Her Adopt a Beach expansion plan includes adding more Maui locations to the current 25, recruiting additional volunteers  and forming partnerships with Neighbor Islands organizations similarly involved to provide a more comprehensive snapshot of marine debris across the state through shared data.

Marine plastic debris awareness and education are among her top priorities. “It’s not just about cleaning up our beaches; it’s about preventing the debris from getting there in the first place,” she explains. Encouraging participants in both the Adopt a Beach and Coastal Marine Debris Monitoring programs to move away from single-use plastics is only the first step in a larger campaign addressing this prolific ocean pollutant.

A seasoned scuba diver, Susan says she would like to widen the debris net further to include underwater cleanup. “I’ve participated in those programs as an individual,” she reveals, adding that such small-group efforts often yield big results. “It would be great if PWF could be a clearing house for that data to get an idea of where that debris is, how much there is and who’s participating in its removal, as underwater debris can be particularly hazardous for ocean wildlife.”

You never know what you might find underwater. She once found a gaggle of golf balls during an impromptu scuba cleanup with friends. “And we weren’t even anywhere near a golf course,” she recalls.

Abandoned or discarded fishing gear, one of the biggest offenders when it comes to marine debris, is another issue Susan hopes to tackle. Found along shorelines and wrapped around coral reefs, fishing gear is extremely dangerous to marine wildlife. The Conservation team, led by Susan, is actively working on mitigation efforts to address this issue.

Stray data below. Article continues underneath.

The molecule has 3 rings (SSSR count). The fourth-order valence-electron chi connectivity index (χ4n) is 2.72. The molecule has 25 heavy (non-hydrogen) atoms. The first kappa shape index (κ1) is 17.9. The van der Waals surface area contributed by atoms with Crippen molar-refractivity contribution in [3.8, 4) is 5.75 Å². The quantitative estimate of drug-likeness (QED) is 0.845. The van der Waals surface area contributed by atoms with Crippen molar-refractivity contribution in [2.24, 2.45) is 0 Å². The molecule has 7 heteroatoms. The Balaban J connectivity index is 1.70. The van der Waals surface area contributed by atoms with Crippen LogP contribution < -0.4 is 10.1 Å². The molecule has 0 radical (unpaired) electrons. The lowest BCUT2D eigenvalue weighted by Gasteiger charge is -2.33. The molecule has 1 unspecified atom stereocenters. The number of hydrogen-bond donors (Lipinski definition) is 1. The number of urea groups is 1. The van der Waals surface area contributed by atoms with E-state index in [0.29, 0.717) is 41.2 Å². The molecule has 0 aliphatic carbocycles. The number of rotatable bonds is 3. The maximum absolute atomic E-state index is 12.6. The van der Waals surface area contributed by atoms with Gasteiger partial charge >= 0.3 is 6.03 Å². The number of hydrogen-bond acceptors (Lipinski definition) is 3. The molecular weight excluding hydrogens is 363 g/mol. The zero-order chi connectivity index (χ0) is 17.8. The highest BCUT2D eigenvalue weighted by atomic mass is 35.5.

A lover of animals who’s concerned for the future of our ocean and planet, Susan walks like she talks. Not only does she adhere to these general tips for minimizing plastic waste, she super-sizes her efforts with the following guidelines. And you can too!

  • Decline free promotional items which are often made of or packaged in plastic
  • Use solid soap/shampoo/conditioner bars or buy your own refillable small containers to avoid tiny containers while traveling
  • Use net bags for produce rather than the grocery store plastic bags or skip a bag and wash produce thoroughly at home
  • Use toothpaste tabs or powder packaged in glass or aluminum rather than toothpaste in a squeeze tube
  • Use laundry detergent sheets instead of liquid laundry detergent
  • Buy in bulk for cooking ingredients and personal care items such as soap, lotion, etc.
  • When deciding between similar items, choose the item in glass or aluminum instead of plastic if possible


Learn more about how you can be part of the solution.